The two-stage dividend growth model

assumes that a firm will initially grow at a rate

g

1

for T years, and thereafter grow at a rate g

2

< k during a perpetual second stage of growth.

The intrinsic value is calculated while

calculating the PV of different growth stages

and sum up both PV.

The Multi growth rate model

Where P is calculated using the constant growth

model of DDM

t

k

P Dt

k

D

k

D

k

D

IV

) 1 (

...

) 1 (

3

) 1 (

2

1

1

3 2

) (

) 1 (

g k

G Dt

P

Example...

Suppose a firm current dividend is Rs. 8 per

share, the dividend increases at 7% in the first

stage for 5 years and grows at a constant

growth of 4% thereafter, required rate of

return (discount rate) is 9%, calculate the

intrinsic value of the firm?

Relative Valuation Methods

Tobins Q:

Tobins q is the ratio of the market value of a firm to the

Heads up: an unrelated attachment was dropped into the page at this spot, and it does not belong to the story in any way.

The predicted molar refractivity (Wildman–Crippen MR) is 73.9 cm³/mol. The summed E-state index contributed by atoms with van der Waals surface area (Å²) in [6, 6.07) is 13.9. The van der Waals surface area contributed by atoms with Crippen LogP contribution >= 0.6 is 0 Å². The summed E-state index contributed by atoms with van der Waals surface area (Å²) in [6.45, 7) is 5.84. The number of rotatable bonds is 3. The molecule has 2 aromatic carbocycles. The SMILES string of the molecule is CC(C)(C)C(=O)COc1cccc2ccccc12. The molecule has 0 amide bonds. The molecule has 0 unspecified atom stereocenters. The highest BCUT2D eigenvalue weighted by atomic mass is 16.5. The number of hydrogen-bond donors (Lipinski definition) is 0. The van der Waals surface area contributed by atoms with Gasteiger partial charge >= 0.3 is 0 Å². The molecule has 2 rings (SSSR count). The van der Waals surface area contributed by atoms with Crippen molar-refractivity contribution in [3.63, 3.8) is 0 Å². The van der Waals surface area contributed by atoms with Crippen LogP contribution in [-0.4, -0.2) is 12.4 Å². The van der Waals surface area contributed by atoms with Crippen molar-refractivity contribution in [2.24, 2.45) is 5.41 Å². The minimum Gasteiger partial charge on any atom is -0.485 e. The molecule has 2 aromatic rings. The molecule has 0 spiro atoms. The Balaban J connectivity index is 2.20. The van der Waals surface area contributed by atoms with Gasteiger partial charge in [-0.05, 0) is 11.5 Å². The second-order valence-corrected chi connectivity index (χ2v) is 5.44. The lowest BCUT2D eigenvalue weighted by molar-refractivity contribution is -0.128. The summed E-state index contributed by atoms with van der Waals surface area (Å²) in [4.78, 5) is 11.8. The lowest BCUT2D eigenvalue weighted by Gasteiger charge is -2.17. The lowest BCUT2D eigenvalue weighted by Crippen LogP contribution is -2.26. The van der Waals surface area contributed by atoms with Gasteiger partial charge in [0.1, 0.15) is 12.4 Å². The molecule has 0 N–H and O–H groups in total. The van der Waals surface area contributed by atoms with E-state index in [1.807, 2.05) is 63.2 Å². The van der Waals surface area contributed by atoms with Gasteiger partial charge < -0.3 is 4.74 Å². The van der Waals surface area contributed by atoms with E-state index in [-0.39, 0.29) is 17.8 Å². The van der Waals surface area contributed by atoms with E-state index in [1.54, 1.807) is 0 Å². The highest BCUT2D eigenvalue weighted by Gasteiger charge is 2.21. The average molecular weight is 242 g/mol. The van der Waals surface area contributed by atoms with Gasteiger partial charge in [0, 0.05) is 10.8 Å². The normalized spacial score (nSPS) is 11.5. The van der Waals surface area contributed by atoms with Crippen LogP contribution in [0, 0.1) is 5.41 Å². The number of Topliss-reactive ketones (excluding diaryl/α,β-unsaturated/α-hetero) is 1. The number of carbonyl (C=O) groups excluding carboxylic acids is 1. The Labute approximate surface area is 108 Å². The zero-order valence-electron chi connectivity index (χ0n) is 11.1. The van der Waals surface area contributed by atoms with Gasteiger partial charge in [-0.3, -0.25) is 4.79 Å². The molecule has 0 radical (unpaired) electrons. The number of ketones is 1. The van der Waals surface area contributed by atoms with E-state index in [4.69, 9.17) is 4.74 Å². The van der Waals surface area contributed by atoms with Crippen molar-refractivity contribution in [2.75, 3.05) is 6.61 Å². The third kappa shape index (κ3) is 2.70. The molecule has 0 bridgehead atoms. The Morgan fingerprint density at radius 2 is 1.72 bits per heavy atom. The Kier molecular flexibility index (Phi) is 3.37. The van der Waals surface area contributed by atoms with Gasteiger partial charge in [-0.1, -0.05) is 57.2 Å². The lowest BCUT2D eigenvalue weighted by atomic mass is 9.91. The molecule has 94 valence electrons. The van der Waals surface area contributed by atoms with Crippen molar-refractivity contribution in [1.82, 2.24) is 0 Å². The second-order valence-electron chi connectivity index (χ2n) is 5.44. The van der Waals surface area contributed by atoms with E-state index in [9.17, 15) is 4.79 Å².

replacement cost of its assets

The replacement cost of an asset is the cost of acquiring

an asset of identical characteristics, such as the

production capacity of a plant:

For example the market value of a firm is Rs. 500 and the

replacement cost of its assets is Rs. 250, its q is 2

Tobins q =

Market value of firm

Replacement cost of its assets

or Total Assets Value

Relative Valuation Methods

Tobins Q (cont):

Tobins q has been used in investment context to spot

undervalued companies

For example, a low Q (between 0 and 1) means that the cost

to replace a firm's assets is greater than the value of its stock.

This implies that the stock is undervalued.

Conversely, a high Q (greater than 1) implies that a firm's

stock is more expensive than the replacement cost of its

assets, which implies that the stock is overvalued.

This measure of stock valuation is the driving factor behind

investment decisions in Tobin's model.

Relative Valuation Methods

Price/Earning Ratio:

Price/Earning Ratio (PER) also known as the earnings